Not Enough Lollipops

by Megan Maynor (Author) Micah Player (Illustrator)

Not Enough Lollipops
Reading Level: 2nd − 3rd Grade

Alice thinks it's her lucky day when she wins a wagon full of lollipops, but sharing them with her classmates is more complicated than it seems. Can she find a fair way to divvy up the sweets?

When Alice wins an enormous basket of lollipops in the raffle she's happy to share her good fortune with friends and classmates, but everyone seems to have a different opinion about how she should divide the bounty. Suddenly, Alice's big prize becomes a big conundrum. Should she give extras to her friends? Should she withhold lollipops from the kids who always hog the tire swing? As she weighs her options, the panic grows. What if there aren't enough to go around!? This hilarious and thought-provoking story uses lollipops in the school yard to illustrate how cooperation and generosity can make even the most daunting problems solvable.

Kirkus Reviews

Starred Review
Even for the anti-confectionary crowd, a believable, relatable story that avoids a saccharine conclusion.

Publishers Weekly

When Alice, who has white skin, dark hair, and sports pink spectacles, wins a wagonload of lollipops in a school raffle, all of her classmates clamor for one: "Can I have one, too?" "Sure, if there's enough," says Alice. But her nonchalance strikes a definite chord: her peers respond first with panic ("There aren't enough?!"), then with bribes, threats, and sob stories ("I haven't had a lollipop since my last haircut," wails a shaggy kid), and even attempts to turn one classmate against another ("Don't count the New Kid. This prize is for your real classmates"). Player's (Paletero Man) digital cartooning uses a candy-hued palette to emphasize the school's escalating mania, with compositions that lean into the book's horizontal format offering a sense of the commotion's emotional and geographic sweep. Finally, Alice insists the kids line up for the treats, and sanity is restored: some realize that lollipops aren't such a big deal, apologies are proffered to offended parties, and it turns out there are more than enough to go around. Though Maynor (A House for Every Bird) plays it all for laughs, the story should spark conversations about scarcity mindset. Ages 4-7. Author's agent: Minju Chang, BookStop Literary. Illustrator's agent: Lori Nowicki, Painted Words. (Jan.)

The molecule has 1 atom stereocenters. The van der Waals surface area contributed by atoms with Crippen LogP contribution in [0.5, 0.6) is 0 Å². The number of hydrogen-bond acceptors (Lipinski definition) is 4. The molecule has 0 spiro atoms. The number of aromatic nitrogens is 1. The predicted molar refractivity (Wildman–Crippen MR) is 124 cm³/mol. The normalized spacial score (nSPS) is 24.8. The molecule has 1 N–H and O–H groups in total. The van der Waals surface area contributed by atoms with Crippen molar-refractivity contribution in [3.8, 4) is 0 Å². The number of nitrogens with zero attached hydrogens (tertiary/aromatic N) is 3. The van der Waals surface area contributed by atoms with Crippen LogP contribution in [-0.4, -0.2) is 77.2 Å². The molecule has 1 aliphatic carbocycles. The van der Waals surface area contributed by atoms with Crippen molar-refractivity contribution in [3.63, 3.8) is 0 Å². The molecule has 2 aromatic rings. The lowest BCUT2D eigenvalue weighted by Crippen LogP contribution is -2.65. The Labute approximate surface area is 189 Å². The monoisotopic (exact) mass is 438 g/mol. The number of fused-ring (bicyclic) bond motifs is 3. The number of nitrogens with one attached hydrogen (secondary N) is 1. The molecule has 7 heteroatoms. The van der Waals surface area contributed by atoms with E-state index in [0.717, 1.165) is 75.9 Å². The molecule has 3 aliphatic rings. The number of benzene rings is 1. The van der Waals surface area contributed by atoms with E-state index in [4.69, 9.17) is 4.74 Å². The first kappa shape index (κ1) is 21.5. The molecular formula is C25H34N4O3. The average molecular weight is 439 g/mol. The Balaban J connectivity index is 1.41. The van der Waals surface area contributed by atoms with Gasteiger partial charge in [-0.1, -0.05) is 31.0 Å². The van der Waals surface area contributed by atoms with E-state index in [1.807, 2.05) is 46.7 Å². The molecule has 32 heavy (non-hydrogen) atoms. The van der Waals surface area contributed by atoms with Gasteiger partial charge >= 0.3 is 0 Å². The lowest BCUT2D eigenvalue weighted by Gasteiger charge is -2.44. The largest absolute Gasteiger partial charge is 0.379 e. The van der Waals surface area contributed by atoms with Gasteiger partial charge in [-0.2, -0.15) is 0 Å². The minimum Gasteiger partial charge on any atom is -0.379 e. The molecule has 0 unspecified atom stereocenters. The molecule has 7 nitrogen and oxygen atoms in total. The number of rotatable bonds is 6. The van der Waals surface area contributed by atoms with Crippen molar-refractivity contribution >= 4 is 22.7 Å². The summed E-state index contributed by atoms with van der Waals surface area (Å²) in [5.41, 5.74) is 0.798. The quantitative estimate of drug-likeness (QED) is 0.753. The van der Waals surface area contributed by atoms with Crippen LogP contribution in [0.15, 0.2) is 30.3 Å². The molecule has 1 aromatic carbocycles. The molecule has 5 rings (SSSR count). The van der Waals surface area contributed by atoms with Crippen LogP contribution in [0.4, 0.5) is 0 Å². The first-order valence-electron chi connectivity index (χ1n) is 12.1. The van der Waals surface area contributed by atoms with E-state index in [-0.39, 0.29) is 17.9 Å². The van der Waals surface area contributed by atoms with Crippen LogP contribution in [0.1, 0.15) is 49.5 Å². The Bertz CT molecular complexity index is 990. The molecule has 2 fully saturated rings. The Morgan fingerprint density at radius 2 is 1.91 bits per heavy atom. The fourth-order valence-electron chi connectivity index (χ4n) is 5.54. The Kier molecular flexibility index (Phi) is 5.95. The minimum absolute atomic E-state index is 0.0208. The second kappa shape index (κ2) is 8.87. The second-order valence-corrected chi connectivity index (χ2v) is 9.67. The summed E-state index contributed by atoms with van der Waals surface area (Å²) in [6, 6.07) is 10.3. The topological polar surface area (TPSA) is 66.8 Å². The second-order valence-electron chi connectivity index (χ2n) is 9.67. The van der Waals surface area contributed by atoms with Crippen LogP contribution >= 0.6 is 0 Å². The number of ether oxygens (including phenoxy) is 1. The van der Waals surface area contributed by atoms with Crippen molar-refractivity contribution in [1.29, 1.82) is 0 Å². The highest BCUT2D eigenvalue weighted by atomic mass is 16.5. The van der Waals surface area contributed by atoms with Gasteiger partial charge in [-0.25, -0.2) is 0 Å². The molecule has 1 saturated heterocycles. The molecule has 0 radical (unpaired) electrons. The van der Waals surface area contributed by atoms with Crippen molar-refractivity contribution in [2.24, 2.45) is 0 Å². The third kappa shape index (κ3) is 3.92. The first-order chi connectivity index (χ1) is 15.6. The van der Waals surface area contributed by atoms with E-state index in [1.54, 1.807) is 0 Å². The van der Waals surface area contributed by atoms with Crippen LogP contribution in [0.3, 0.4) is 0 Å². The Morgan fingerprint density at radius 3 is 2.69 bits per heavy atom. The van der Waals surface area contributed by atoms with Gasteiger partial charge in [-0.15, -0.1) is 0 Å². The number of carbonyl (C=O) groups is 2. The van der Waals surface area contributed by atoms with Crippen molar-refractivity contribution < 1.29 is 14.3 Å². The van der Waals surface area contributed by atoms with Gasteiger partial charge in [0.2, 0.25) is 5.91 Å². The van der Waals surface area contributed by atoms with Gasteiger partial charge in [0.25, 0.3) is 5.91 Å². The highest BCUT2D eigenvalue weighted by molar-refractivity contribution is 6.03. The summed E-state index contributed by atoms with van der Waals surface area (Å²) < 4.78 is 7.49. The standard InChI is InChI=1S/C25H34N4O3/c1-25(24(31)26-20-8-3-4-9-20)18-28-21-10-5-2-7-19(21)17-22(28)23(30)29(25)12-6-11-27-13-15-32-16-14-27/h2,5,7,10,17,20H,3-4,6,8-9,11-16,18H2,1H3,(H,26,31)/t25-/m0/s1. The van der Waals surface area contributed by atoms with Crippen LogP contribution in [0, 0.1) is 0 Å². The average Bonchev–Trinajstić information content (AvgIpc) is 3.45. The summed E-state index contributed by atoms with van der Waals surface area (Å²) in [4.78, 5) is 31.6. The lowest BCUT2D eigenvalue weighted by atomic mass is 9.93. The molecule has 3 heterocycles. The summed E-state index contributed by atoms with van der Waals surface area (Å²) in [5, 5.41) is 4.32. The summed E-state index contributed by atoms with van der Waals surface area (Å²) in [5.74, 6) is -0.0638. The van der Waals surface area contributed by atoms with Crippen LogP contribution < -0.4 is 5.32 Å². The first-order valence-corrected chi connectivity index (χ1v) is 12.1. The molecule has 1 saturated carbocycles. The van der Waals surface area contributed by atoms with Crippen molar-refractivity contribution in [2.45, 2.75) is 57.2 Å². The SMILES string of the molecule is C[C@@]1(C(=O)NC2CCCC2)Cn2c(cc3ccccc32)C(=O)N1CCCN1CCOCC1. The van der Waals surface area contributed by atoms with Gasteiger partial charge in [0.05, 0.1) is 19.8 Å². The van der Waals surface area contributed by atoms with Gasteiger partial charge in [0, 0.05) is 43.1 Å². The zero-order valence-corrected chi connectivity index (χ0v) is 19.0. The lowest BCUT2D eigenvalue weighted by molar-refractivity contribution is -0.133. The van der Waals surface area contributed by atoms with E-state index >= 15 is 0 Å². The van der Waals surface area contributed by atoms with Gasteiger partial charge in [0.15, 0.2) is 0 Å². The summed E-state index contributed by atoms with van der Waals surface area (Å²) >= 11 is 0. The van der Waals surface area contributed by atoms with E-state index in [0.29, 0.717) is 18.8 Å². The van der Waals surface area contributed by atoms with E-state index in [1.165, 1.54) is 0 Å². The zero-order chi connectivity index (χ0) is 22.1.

Copyright 2021 Publishers Weekly, LLC Used with permission.

Review quotes

Though Maynor plays it all for laughs, the story should spark conversations about scarcity mindset.—Publishers Weekly
Megan Maynor
The sandcastles that Megan Maynor built were mostly on lakeshores, because she is a Minnesota girl herself. These days, she mostly builds stories to share with children. Megan is also the author of Ella and Penguin Stick Together and Ella and Penguin, A Perfect Match. She lives outside Minneapolis with one husband, three kids, and one rabbit. Learn more about Megan and her work at or on Twitter at @Megan_Maynor.

Kate Berube (Bear uh bee) has spent many hours building sandcastles and searching for mermaids on the beaches of Cape Cod and the Oregon coast. Kate is also the illustrator of My Little Half-Moon and The Summer Nick Taught His Cats to Read and the author and illustrator of Hannah and Sugar, which won the 2017 Literary Arts Oregon Book Award. She lives in Portland, Oregon, with her husband and their one-eyed wonder dog, Sugar. Learn more about Kate and her work at and on Twitter at @BerubeKate.
Lexile Measure
Guided Reading Level
Alfred A. Knopf Books for Young Readers
Publication date
February 20, 2022
BISAC categories
JUV039060 - Juvenile Fiction | Social Themes | Friendship
JUV019000 - Juvenile Fiction | Humorous Stories
JUV035000 - Juvenile Fiction | School & Education
Library of Congress categories
Picture books

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